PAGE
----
In today’s busy world, napping can be very beneficial and can even improve the quality of your sleep. A nap can help to remove some of the over-stimulation and agitation of the day before you get into bed at night, thus making for a better night’s sleep. Dr Nerina Ramlakhan, a neurophysiologist with a specialism in lifestyle interventions for the alleviation of mental disorders and sleep issues, gives her advice on the benefits of taking a Nap on National Nap Day with Oak Tree Mobility.
Napping offers various benefits including reduced fatigue, increased focus and alertness, improved mood and performance, including quicker reaction time and better memory.
Dr Nerina comments, “Ironically, I have found in my work that napping can also be helpful for those who haven’t been sleeping well for a long time and dread going to bed. It makes sense that taking a nap can help them to counter the effects of their sleeplessness. Whats more, an unusual benefit also arises because being able to nap during the day can attune the body to being receptive to letting go of tension and ‘allowing’ rest. Over time this is a skill that can be applied to going to bed at night and similarly letting go, allowing rest and then, being able to sleep.
However, napping must be done in the right way and at the right time. Overnapping or napping for too long and too late in the day can cause problems. If you nap for too long, you can feel more tired afterwards. This is called sleep inertia. Napping too late in the day can also impact night-time sleep making it harder to get to sleep and stay asleep.”
So, what exactly is a nap and is there a right way to nap? Dr Nerina comments, “There are different types of naps and the one that most of us can benefit from is the power nap. Strictly speaking, power napping is not sleeping so it can even be done by people who say they can never sleep during the day. Power napping is taking yourself to a state of deep relaxation and allowing the mind and body to relax, let go and restore.”
You may ask, how do you nap properly? Ideally, you shouldn’t nap in bed where there is a real risk of you oversleeping but this is the ideal time to use the Oak Tree Rise and Recline chair to set up your perfect, comfortable afternoon nap.
Dr Nerina’s 5 steps to taking the perfect power nap
The first question you may have is ‘when should I power nap?’ The best time to power nap is in the afternoon, at some point between 2 and 4 pm, when you start to feel sleepy or your ability to concentrate on your task is reduced. This is the best time to take a power nap and any later than this can affect your ability to sleep well at night.
The first step is to get comfortable but not too comfortable. So, avoid closing the curtains, getting into bed and pulling the duvet up to your neck. Instead, consider napping in a comfortable chair. For example, the Oak Tree Mobility Rise and Recline chair can help you to find your optimal napping posture, close your eyes and simply allow yourself to rest and recharge. Don’t forget to switch off your phone or put it on silent mode so that you don’t have to worry about being disturbed.
You might want to think about sound and lighting levels. If you have had a particularly busy day and your mind is racing, it could be helpful to have some sort of noise in the background that you can focus on. White noise can be particularly effective for this. If you choose music, choose something relaxing and avoid anything with too much of a beat. You should avoid listening to the TV or news during your naps. You can experiment by dimming the light but avoid complete darkness.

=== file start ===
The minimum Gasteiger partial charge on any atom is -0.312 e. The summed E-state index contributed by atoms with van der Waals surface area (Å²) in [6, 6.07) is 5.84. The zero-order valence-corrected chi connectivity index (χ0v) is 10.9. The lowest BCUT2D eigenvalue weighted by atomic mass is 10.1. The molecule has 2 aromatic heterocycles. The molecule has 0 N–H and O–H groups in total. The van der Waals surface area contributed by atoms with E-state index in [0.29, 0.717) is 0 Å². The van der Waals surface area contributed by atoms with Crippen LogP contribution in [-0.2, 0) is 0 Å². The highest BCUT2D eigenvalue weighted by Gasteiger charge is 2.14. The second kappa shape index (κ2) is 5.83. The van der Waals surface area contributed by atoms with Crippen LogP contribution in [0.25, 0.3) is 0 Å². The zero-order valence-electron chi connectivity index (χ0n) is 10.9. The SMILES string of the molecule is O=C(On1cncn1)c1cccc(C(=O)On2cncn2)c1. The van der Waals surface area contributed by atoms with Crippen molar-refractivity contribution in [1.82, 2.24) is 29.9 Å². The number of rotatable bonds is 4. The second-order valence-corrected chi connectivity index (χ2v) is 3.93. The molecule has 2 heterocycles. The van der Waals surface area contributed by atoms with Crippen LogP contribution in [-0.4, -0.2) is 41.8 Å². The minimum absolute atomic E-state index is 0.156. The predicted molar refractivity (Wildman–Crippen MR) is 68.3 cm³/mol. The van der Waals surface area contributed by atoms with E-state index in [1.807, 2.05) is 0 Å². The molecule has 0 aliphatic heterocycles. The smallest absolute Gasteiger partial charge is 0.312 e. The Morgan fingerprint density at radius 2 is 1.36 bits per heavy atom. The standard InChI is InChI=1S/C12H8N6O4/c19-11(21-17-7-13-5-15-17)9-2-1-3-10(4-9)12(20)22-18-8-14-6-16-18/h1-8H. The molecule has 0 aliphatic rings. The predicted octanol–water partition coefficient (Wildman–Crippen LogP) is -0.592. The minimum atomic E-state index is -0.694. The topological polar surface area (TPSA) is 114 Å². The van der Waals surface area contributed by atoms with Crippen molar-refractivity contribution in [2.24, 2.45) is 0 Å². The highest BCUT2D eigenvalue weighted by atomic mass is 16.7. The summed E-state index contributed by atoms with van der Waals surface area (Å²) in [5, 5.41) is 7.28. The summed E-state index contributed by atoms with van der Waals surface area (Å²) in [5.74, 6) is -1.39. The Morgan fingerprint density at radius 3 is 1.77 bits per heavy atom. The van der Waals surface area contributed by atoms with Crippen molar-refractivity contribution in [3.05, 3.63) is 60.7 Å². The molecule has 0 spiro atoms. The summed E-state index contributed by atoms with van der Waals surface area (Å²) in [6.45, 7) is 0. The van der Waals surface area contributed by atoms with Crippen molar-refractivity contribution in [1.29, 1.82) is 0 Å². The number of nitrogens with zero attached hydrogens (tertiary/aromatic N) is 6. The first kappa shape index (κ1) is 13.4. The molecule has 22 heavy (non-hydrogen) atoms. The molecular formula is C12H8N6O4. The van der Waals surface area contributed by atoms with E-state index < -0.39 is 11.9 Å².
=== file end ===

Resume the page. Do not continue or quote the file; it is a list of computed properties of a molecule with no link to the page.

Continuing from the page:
Set an alarm for 10-20 mins or ask someone to let you know when this time has passed.
Close your eyes and become aware of your breathing. You will be aware of external sounds, internal sensations and thoughts but keep focusing on your breathing and don’t try to block anything out.
While focusing on your breathing, mentally whisper the word IIIIIIN as you breathe in and OOOOOOOUT as you breathe out. Feel yourself sinking deeper and deeper into relaxation with every breath you take. Focus on how your nostrils feel as the air moves in and out, or how the air feels when it hits the back of your throat. Try to maintain breathing through your nose rather than your mouth.
When the alarm goes, rouse yourself gently from your nap. Open your eyes slowly and start to move your fingers and toes. After a minute or two you should be fully conscious, more relaxed and at the same time mentally and physically energised. If you can, take a short walk – 2 or 3 minutes will do – or move around and do some gentle stretches.
You can optimise the results of your power nap by using your own relaxing words or mantra while you nap. For example, some people use the word ‘calm’ or ‘peace’. Some people also use visualisation during their naps – a trick many top athletes use to enhance their performance. Caffeine naps can also be helpful if you are tired but need to pick up your energy for afternoon tasks or a late night. The way to do this is to have a cup of tea or coffee before you start your nap. Having some caffeine in this way helps you to come out of your nap feeling more energised.
Finally, although there are so many benefits to napping, there can be some drawbacks. These include potentially hindering night-time sleep, as mentioned previously. Studies have also shown that napping for more than 90 minutes can be associated with high blood pressure and an increased risk of developing Type 2 diabetes. The key is to avoid over-napping and to use your Oak Tree Mobility rise and recline chair to take your perfect afternoon nap.